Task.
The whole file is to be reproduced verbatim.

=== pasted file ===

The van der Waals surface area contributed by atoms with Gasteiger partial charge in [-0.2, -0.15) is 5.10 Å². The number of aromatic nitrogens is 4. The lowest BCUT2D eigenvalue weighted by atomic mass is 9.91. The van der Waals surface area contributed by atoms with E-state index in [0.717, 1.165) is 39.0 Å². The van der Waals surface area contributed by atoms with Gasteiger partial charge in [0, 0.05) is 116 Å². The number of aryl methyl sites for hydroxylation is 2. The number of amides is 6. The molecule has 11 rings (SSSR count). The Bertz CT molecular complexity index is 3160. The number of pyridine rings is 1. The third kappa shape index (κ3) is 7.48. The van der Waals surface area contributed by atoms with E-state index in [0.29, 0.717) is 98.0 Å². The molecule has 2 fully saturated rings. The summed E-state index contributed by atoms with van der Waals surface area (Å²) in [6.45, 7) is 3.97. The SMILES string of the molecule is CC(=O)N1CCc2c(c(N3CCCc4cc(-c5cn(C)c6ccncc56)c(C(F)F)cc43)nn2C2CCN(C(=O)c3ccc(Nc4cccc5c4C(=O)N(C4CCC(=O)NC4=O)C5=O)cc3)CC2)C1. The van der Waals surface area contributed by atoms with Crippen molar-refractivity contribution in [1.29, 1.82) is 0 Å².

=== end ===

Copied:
The van der Waals surface area contributed by atoms with Gasteiger partial charge in [-0.2, -0.15) is 5.10 Å². The number of aromatic nitrogens is 4. The lowest BCUT2D eigenvalue weighted by atomic mass is 9.91. The van der Waals surface area contributed by atoms with E-state index in [0.717, 1.165) is 39.0 Å². The van der Waals surface area contributed by atoms with Gasteiger partial charge in [0, 0.05) is 116 Å². The number of aryl methyl sites for hydroxylation is 2. The number of amides is 6. The molecule has 11 rings (SSSR count). The Bertz CT molecular complexity index is 3160. The number of pyridine rings is 1. The third kappa shape index (κ3) is 7.48. The van der Waals surface area contributed by atoms with E-state index in [0.29, 0.717) is 98.0 Å². The molecule has 2 fully saturated rings. The summed E-state index contributed by atoms with van der Waals surface area (Å²) in [6.45, 7) is 3.97. The SMILES string of the molecule is CC(=O)N1CCc2c(c(N3CCCc4cc(-c5cn(C)c6ccncc56)c(C(F)F)cc43)nn2C2CCN(C(=O)c3ccc(Nc4cccc5c4C(=O)N(C4CCC(=O)NC4=O)C5=O)cc3)CC2)C1. The van der Waals surface area contributed by atoms with Crippen molar-refractivity contribution in [1.29, 1.82) is 0 Å².